Now that Chrome OS is offering an official Windows Desktop via Parallels, Enterprise customers have a fully-supported and very viable way to access legacy applications while still embracing the cloud. That’s all fine and well for companies that have the means to purchase high-end Chromebooks along with licenses for Windows and Parallels but not so much for us common folk. Lucky for us – where there’s a will, there’s a way and we have a way.
In the early days of Chrome OS, running a separate operating system meant putting your device in developer mode and jumping through a bunch of hoops to essentially dual boot a version on Linux on your machine. In all honesty, the process isn’t that difficult and when you’re finished, you have a fully-functional version of Linux running side-by-side with Chrome OS. The main drawback – aside from the technical expertise required – was the fact that developer mode technically makes a Chromebook less secure and it throws out any and all support you may get from Google should you brick your machine.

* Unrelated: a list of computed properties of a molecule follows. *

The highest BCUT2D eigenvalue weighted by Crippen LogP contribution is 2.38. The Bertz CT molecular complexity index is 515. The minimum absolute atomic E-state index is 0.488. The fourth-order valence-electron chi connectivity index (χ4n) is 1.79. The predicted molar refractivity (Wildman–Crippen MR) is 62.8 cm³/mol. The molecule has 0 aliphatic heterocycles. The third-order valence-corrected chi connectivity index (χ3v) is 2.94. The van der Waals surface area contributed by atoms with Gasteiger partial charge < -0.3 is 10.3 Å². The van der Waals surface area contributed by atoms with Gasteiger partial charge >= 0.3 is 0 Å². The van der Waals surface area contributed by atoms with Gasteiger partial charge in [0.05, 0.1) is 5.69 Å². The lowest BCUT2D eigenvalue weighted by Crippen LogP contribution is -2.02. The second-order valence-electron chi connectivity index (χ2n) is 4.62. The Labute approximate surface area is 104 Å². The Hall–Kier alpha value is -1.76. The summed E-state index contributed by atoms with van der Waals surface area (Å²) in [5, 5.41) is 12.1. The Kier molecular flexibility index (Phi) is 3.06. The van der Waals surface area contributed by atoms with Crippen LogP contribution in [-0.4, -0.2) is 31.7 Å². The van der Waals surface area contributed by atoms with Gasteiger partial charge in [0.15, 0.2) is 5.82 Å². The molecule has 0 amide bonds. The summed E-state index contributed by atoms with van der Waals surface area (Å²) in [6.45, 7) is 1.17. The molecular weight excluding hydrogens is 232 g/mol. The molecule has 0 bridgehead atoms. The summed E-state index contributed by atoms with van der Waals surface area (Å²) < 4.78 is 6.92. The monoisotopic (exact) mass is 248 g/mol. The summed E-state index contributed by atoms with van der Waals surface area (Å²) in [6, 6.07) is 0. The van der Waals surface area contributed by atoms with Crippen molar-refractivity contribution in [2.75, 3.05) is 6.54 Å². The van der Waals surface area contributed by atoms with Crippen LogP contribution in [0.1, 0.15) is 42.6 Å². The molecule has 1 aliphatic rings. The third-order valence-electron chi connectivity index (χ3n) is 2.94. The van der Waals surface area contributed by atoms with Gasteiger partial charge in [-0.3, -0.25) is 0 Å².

Thankfully, Google decided to fire up a little project that we know as Crostini. For the common user, this is the Linux (Beta) project that allows users to install and run a variety of Linux packages and applications on Chrome OS without the vulnerability of moving to dev mode. To oversimplify it, Crostini runs a Debian 10 Linux framework in a container on Chrome OS which is then accessed via a virtual machine. The Linux application is running on the bare metal of the Chromebook while still sandboxed to protect the rest of the system. The virtual machine is the gateway to the application that allows you to access it from the host, Chrome OS.